Date of Award
Doctor of Philosophy (PhD)
Aging is a systemic decline in tissue functions that occurs during the course of our life leading to the development of age-associated health deteriorations and ultimately to the expiration of life. Over the past few decades, population aging has become increasingly evident in many parts of the world, leading to increased prevalence of age-related disabilities and diseases. Because age is a major risk factor for many chronic diseases, extensive research effort has been spent to identify common age-associated molecular changes contributing to the pathogenesis and progression of these health issues. One such molecule identified to play a central role in the regulation of aging is nicotinamide adenine dinucleotide (NAD+). NAD+ is a universal energy currency utilized as an essential coenzyme and cosubstrate in a wide variety of biological processes. Many studies over the past decades have demonstrated that NAD+ availability is one of the important factor influencing the health and lifespan in many organisms. Studies from others and ours have demonstrated the enhancement of NAD+ homeostasis and increased activity of NAD-dependent enzymes has beneficial effect against stress, disease, and aging in nearly every single tissue types in the body. In support for the role of NAD+ in aging, NAD+ availability significantly declines with age. Nicotinamide phosphoribosyltransferase (NAMPT) is the rate-limiting enzyme in the most utilized NAD+ biosynthetic pathway in mammals. Interestingly, NAMPT has been identified to be secreted out to extracellular space and known to be abundantly present in blood. Given the importance of NAD+ homeostasis in tissue functions and health, we are interested in understanding the role of eNAMPT in aging by characterizing its impact on NAD+ biosynthesis, tissue function, behavior and lifespan. We identified that the modulation of adipose tissue-specific expression of NAMPT alters plasma eNAMPT levels. Increasing or decreasing eNAMPT levels enhance or suppress NAD+ biosynthesis in remote tissue such as hypothalamus. Adaptive response to fasting induces secretion of eNAMPT through its deacetylation by SIRT1, thereby enhancing hypothalamic NAD+ availability. Hypothalamic NAD+ levels regulated by eNAMPT modulate the SIRT1 activity, neural activity and behavior in mice. Furthermore, we identified that adipose-specific NAMPT overexpression offset the age- induced decline in plasma eNAMPT levels, maintaining higher NAD+ availability in hypothalamus, hippocampus, pancreas, and retina. Additionally, we find that eNAMPT levels significantly decline in human in a linear fashion and are strongly correlated with lifespans in mice. Mice with increased eNAMPT levels maintain higher tissue NAD+ levels and functions, shows delay in age-related phenotypes, and significant lifespan extension. Lastly we characterized that eNAMPT circulating in blood is enapsulated within exosome. eNAMPT in the isolated exosome from plasma and adipocyte is internalized by target cells such as hypothalamic neurons and enhance its NAD+ biosynthesis. Finally, administrations of exosomes isolated from young mice improve wheel-running activity of aged mice and significantly extend their lifespan. Our findings revealed exosome as a new mode of regulation for systemic NAD+ biosynthesis and eNAMPT as a key regulatory factor in aging.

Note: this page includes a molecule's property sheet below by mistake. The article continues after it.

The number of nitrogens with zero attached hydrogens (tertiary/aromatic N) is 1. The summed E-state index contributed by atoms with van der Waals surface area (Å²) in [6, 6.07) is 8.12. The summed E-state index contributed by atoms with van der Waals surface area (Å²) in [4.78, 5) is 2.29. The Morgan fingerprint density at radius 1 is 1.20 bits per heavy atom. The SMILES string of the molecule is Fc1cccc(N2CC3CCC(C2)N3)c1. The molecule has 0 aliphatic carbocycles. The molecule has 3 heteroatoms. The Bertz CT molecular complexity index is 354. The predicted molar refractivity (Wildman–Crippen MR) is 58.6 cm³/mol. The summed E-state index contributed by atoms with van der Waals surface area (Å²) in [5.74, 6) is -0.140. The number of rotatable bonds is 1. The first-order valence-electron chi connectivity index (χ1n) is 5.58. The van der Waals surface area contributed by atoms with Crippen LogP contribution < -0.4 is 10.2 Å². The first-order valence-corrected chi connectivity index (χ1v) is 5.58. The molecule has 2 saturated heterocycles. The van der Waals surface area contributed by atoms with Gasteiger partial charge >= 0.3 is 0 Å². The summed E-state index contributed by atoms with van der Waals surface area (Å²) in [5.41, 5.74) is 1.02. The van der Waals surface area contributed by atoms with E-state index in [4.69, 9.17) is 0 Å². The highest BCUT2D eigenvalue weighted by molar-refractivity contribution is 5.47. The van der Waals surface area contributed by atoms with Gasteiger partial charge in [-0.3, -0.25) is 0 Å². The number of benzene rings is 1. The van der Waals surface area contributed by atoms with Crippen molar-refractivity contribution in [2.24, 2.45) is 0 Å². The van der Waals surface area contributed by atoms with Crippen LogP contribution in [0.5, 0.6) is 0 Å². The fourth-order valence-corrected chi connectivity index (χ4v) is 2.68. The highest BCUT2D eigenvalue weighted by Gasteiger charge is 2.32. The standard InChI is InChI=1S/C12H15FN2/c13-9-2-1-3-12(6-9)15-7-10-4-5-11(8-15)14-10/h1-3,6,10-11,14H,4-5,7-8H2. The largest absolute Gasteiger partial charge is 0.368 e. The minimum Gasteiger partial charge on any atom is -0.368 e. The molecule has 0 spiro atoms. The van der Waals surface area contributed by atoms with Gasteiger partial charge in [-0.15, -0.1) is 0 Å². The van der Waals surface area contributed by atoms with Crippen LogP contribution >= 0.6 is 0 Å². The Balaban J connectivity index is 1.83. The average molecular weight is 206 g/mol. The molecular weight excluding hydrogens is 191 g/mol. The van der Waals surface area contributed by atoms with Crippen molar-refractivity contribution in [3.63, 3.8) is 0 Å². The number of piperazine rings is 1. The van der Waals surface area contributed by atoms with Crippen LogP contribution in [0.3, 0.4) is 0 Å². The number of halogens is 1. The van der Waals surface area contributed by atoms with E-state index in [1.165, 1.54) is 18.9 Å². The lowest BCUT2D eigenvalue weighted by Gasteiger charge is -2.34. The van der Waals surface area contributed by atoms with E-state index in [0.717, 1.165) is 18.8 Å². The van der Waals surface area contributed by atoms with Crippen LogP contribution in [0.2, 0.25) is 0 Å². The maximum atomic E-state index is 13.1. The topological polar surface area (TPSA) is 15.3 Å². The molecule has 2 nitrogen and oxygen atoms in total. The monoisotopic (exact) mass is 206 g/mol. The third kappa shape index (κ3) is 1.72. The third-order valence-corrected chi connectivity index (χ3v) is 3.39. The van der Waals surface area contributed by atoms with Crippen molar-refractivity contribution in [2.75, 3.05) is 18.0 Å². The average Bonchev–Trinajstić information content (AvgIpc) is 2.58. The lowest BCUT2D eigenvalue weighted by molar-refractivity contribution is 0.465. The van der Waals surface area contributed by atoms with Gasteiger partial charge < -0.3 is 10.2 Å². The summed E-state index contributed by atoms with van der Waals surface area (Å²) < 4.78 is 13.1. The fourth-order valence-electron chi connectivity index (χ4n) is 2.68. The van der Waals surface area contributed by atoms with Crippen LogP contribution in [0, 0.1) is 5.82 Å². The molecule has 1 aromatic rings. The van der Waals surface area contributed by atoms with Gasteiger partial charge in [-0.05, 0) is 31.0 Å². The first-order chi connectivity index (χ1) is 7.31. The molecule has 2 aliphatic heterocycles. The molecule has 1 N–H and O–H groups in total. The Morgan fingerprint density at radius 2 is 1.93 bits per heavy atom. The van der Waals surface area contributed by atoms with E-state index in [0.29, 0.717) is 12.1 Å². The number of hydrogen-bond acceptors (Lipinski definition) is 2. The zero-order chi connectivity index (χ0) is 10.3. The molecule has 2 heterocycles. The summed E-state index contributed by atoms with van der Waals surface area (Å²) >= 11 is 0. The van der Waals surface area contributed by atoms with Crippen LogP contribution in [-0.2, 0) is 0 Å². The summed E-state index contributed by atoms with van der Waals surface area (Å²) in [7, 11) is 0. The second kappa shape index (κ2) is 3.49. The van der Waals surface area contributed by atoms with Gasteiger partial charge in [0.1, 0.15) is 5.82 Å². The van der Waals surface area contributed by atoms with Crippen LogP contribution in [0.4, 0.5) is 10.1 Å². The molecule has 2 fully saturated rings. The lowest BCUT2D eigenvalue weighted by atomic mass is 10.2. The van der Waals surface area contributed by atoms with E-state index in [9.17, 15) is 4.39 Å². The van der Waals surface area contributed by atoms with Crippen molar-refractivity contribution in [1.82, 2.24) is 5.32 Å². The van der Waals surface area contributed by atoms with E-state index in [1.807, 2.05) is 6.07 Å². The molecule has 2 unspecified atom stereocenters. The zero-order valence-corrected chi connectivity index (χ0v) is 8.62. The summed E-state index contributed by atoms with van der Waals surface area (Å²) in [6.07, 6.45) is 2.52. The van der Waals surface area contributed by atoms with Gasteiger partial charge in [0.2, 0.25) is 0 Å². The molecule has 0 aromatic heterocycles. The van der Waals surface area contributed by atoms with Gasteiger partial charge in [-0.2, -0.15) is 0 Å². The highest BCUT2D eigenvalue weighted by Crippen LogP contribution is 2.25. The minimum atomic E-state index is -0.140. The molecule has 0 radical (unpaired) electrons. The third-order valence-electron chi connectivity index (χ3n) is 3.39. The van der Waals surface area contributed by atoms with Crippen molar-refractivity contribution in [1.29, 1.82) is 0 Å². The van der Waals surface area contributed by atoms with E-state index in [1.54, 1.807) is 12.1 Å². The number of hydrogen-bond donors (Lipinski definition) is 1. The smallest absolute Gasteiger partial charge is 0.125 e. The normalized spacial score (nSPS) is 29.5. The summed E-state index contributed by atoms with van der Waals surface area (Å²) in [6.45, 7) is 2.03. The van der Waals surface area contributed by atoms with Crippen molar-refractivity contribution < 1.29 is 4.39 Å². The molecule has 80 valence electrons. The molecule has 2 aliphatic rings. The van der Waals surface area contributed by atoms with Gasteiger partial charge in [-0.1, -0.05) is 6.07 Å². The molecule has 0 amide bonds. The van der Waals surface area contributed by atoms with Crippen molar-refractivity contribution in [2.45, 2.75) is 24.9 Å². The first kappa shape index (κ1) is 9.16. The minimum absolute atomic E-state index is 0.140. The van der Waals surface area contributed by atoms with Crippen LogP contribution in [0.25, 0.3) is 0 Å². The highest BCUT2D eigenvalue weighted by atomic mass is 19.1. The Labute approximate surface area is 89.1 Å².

Chair and Committee
Aaron DiAntonio, Erik Herzog, Sohail Tavazoie, Rajendra Apte,
Yoshida, Mitsukuni, "The Role of eNAMPT-mediated Systemic NAD+ Biosynthesis in Aging and Lifespan" (2021). Arts & Sciences Electronic Theses and Dissertations. 2475.